"Films today," Sady said, taking her time, "are as empty and pointless as the diet decafe capuchino you order with your lunch. They have no substance, no guts. They show you guts, but they have none. Peckinpah was the last great film maker. After him it is all fake edge on a rubber knife."

Jake, a greasy haired speed freak had taken Sady's cherry in the back row of the Realto theater. She was thirteen and hotly in love with his older wise ways. She had mistaken his dark moody silence for deep thought. Broke as usual they had snuck in the back door of the theater. "A film maker should pay, art is free." Jake had said. Later she would come to see that the reason he didn't pay was all his cash went for crystal. And the only film ol' Jake ever worked on was when he operated a video camera for some porn boys out in the valley.

That night it was a double bill of Straw Dogs and The Wild Bunch. They fooled around through most of the first film. Jake had poured 151 into the coke they bought, to take the edge off. Funny how most of Hollywood was looking for edge, and those in the life were just looking to take it off. Sliding his hands up under her mini skirt, he pushed her panties to the side. Stabbing his fingers into her, she had kissed his face, trying to forget his hands. Unzipping his pants he pulled her onto his lap, onto him. The pain was sharp and quick and then he was done. Speed, booze and sex are a bad combination. He groaned once, then went limp.

When the intermission lights came on Jake was snoring. Sady sat in her seat, she could feel the blood and semen spreading onto the velvet cushion beneath her. She wanted to go to the lady's room, she wanted to clean away the dirty feeling. But not with the lights on, not with all those eyes on her. When the room dimmed she started to go, but on the screen The Wild Bunch had begun. It caught her from the first frame. Those tall, bold, damaged men riding towards destruction. On the screen kids tortured a scorpion, their innocent cruelty spoke to Sady. By the end of the first reel she had forgotten her pain and the sleeping boy beside her. She was riding with Pike and his wild bunch. To her they were noble broken angels struggling to make sense of a mad world. It was in that film that she was able to see the nobility of her own twisted life. The pain and violence of her childhood wasn't her fault, it was just the way of the world. Her parents were the railroad men and she was the wild bunch. Tears streamed down her face in the final blood bath. Not for them, no they got what they were after all along; one last blazing moment. No she cried for herself, she wondered if anything so beautifully correct waited for her in the last reel of her life.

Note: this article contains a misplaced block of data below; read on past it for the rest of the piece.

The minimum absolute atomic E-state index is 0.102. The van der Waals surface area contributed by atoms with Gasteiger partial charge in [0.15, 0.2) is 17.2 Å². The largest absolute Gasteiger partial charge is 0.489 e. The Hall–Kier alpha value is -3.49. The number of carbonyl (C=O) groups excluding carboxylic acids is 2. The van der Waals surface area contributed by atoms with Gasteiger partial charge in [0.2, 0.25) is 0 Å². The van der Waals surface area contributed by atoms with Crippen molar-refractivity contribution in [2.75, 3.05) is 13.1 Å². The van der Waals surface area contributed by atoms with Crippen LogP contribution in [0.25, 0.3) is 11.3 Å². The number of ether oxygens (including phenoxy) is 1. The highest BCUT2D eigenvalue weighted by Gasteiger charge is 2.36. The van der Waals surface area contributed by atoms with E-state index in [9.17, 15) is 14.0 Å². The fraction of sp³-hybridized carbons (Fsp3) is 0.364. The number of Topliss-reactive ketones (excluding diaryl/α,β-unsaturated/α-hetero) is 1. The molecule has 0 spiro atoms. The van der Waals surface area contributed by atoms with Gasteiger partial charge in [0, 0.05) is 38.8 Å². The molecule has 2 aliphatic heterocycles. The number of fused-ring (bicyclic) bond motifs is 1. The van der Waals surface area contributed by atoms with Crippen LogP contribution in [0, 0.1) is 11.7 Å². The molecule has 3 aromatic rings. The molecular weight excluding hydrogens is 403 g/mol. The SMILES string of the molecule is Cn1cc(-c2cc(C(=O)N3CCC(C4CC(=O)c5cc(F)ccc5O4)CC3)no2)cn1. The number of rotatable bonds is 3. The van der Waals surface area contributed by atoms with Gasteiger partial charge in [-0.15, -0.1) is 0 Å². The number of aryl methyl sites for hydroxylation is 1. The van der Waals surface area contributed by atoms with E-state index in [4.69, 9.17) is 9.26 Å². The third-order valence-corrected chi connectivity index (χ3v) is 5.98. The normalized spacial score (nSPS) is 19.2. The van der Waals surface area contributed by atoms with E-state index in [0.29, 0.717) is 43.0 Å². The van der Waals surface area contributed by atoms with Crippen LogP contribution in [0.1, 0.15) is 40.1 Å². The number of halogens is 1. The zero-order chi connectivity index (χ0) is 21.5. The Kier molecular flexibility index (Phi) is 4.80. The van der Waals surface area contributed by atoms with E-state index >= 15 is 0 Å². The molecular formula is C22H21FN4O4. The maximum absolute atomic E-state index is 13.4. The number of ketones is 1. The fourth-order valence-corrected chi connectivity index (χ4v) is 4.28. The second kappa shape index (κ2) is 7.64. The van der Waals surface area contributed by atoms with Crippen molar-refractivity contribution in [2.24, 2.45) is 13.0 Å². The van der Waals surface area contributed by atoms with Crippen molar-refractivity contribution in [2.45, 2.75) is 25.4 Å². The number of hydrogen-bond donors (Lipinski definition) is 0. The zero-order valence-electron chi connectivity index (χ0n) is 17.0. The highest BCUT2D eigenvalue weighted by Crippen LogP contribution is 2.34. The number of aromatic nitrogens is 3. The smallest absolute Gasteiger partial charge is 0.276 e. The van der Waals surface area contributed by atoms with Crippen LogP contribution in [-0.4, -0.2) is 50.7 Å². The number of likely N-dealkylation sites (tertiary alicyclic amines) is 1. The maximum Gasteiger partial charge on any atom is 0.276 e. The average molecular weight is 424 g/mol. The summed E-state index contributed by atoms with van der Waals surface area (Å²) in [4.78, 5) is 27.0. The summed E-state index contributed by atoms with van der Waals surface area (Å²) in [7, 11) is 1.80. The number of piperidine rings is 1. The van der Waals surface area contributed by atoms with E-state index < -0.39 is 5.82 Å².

* * *

Gail looked down at the girl, Peckinpah's name ringing in her ears. Damn it, the girl was right. He was the last of a generation of film makers who had actually been to war. Stone had been to Vietnam, but the drugs he had done in the sixties had dulled his vision. No, Sam was the last. He had struggled valiantly in his own drunken raging way to try and make sense of the violence he had seen. And the business she revered had broken him for it. What did they have now? Fresh faced kids who had learned all they knew from other films. Terintino learned to shoot a gun from John Woo, who learned from Leone, who learned from Peckinpah. Sady was right, edge was a buzz word not a fact. If anyone walked in with real edge the D-girls would run for cover and the execs would hide under their desks. The thought of it made Gail smile. So the old battle horse had one more move in her after all, she thought, and then invited Sady to lunch.

© 1997 Josh Stallings


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Sam's Daughter, 16 May 1997